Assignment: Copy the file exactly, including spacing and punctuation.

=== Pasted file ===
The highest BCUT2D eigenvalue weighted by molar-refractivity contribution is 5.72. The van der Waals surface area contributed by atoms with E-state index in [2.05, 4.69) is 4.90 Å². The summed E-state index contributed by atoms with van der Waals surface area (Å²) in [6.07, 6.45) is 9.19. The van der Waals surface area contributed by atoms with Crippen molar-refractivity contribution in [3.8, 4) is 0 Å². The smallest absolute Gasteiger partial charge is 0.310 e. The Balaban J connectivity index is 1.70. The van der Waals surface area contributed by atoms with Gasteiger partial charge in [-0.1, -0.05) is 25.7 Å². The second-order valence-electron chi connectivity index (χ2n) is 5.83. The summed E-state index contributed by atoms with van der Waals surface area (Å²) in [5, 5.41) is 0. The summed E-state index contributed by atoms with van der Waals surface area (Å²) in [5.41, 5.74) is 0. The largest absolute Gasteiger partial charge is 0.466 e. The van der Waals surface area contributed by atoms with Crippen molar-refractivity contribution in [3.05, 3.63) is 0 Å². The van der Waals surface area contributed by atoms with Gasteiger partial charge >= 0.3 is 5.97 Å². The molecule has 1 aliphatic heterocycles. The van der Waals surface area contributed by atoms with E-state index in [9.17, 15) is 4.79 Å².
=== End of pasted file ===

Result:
The highest BCUT2D eigenvalue weighted by molar-refractivity contribution is 5.72. The van der Waals surface area contributed by atoms with E-state index in [2.05, 4.69) is 4.90 Å². The summed E-state index contributed by atoms with van der Waals surface area (Å²) in [6.07, 6.45) is 9.19. The van der Waals surface area contributed by atoms with Crippen molar-refractivity contribution in [3.8, 4) is 0 Å². The smallest absolute Gasteiger partial charge is 0.310 e. The Balaban J connectivity index is 1.70. The van der Waals surface area contributed by atoms with Gasteiger partial charge in [-0.1, -0.05) is 25.7 Å². The second-order valence-electron chi connectivity index (χ2n) is 5.83. The summed E-state index contributed by atoms with van der Waals surface area (Å²) in [5, 5.41) is 0. The summed E-state index contributed by atoms with van der Waals surface area (Å²) in [5.41, 5.74) is 0. The largest absolute Gasteiger partial charge is 0.466 e. The van der Waals surface area contributed by atoms with Crippen molar-refractivity contribution in [3.05, 3.63) is 0 Å². The van der Waals surface area contributed by atoms with Gasteiger partial charge >= 0.3 is 5.97 Å². The molecule has 1 aliphatic heterocycles. The van der Waals surface area contributed by atoms with E-state index in [9.17, 15) is 4.79 Å².